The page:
A season to forget
The 2021/22 season started with so much hope but ended with us losing our place in the Premier League after six consecutive seasons, leaving us to face Championship football for the first time next season since that glorious day at Charlton in May 2016.
Looking back to last August, I don’t think it’s wrong to suggest there was real enthusiasm among supporters. For a start, we were able to get back into the ground after more than a season of games had been played behind closed doors. Although we’d finished in the lowest safety position of 17th in the previous season, we were comfortably safe with 39 points. We had new owners who were talking a good game and we made some strides in the summer transfer window. Nathan Collins had kicked it all off, coming in from Stoke, but the only other addition ahead of the big kick off was goalkeeper Wayne Hennessey who would provide cover for Nick Pope with his signing allowing Bailey Peacock-Farrell to go out on a season long loan to Sheffield Wednesday.
I was chatting to a friend inside the ground before the opener against Brighton. He suggested that we couldn’t keep playing with the same players, season after season, and continue to survive in the Premier League. When the team was announced, there were only two changes from the team that had played against Spurs in the final home game before the 2019/20 season was suspended with Matt Lowton and Jóhann Berg Guðmundsson in for Phil Bardsley and the long departed Jeff Hendrick.
It all started well too. James Tarkowski scored after two minutes. It really was a game we should have won but two Brighton goals, five minutes apart, on 73 and 78 minutes condemned us to defeat and a week later, despite playing well, we couldn’t repeat our behind closed doors performances at Liverpool and came home losing 2-0.
Four days later, it was League Cup night at Newcastle. Ahead of the game, we confirmed the re-signing of Aaron Lennon who had been training with us. He started at Newcastle, played well in a 0-0 draw, but the star of the show was debutant Hennessey who made some terrific saves before becoming the hero in the penalty shoot-out victory.
Two days later, as the window closed, we added our fifth signing, that of Connor Roberts from Swansea but we knew we’d have a wait to see him as he recovered from groin surgery.
Everton at Goodison next and another defeat from another game in which we should have got something. We went in front too but then somehow managed to concede three goals in a six minute spell from which there was no return.
The big news coming out of Turf Moor in the following week was of Sean Dyche signing a new contract that would see him remain at Burnley until the end of the 2024/25 season. “We are huge fans of what Sean Dyche has achieved at this club,” chairman Alan Pace said. “It was important for everyone to get this deal over the line and look towards the club’s future starting with this current Premier League season. I look forward to working closely with Sean and his team over the coming seasons as we seek to raise the bar and build on the solid foundations that have been laid over the past nine years.”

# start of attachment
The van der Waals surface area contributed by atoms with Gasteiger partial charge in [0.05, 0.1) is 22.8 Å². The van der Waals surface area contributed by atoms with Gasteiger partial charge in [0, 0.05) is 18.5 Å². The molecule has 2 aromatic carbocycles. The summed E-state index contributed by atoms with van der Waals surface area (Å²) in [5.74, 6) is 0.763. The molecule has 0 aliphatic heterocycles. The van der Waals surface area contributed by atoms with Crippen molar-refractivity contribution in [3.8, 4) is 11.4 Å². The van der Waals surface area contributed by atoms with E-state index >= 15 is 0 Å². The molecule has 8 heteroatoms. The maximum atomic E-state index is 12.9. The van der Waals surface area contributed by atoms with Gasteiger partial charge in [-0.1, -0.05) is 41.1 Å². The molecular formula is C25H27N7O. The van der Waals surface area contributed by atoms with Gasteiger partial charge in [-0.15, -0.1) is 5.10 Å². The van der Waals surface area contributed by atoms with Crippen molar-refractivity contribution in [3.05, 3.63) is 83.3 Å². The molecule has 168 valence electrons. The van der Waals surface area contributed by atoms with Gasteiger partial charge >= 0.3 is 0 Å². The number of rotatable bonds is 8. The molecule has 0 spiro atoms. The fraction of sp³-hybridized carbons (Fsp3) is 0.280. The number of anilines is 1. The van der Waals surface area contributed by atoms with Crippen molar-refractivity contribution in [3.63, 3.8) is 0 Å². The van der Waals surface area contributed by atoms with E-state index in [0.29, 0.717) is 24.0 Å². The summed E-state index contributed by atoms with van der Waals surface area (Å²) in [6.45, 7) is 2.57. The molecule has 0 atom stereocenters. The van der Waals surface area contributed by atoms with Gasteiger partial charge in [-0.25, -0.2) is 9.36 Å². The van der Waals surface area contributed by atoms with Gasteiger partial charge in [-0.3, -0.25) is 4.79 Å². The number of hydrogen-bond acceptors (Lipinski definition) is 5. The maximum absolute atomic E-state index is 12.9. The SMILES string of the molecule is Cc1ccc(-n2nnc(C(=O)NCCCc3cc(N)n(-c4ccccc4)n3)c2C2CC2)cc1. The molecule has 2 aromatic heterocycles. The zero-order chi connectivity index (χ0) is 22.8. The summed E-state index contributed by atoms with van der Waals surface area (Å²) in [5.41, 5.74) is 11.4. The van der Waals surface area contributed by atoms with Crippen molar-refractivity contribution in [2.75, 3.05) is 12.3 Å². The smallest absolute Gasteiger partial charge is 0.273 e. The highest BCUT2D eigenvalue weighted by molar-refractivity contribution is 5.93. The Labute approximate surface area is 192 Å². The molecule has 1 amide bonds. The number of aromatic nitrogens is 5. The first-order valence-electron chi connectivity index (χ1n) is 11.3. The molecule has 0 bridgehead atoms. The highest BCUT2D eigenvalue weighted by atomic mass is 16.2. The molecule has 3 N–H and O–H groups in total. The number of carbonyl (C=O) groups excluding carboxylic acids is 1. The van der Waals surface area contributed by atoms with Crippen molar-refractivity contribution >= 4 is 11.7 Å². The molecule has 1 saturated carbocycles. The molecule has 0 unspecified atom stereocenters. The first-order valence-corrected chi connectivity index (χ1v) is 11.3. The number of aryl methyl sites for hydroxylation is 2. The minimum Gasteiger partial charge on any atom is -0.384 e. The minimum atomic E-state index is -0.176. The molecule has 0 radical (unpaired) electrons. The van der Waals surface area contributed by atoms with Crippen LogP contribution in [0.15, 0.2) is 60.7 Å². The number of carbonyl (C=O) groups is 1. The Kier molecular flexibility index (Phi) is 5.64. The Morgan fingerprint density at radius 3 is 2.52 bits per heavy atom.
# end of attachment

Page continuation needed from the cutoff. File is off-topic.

One point from the first four games told you this was a poor start but we were playing well and should have had considerably more points. That theme continued with a home defeat against Arsenal and a draw at Leicester. Despite leading twice, we had to settle for a point at Leicester although we thought we’d won it with a Chris Wood goal deep into stoppage time that was ruled out for a marginal offside.
On what was Sean Dyche’s ninth anniversary as Burnley manager, we finally won a game. We simply blew Brentford away in the first half and led 3-0 with our visitors pulling one back in the second half. Wood and Lowton scored the first two goals but a special mention for Cornet who scored the third. It’s wrong that he is only now getting his first mention in this review since his signing. This was his fourth goal and he was making a name for himself as a scorer of spectacular goals.
Three draws followed but then came the first shocker of a performance at Newcastle. We lost 1-0 against them; their first win of the season, but the performance was worrying. I’d honestly believed we were unfortunate to be in the bottom three; this performance suggested otherwise.
Another home draw followed before we had three successive games called off because the opposition had a lack of players due to covid. Two of them were called off very close to kick off. We returned with two away games at Manchester United and Leeds. Both ended in 3-1 defeats but were so different. We went 3-0 behind at Old Trafford despite not playing badly; Lennon, playing up front, pulled one back.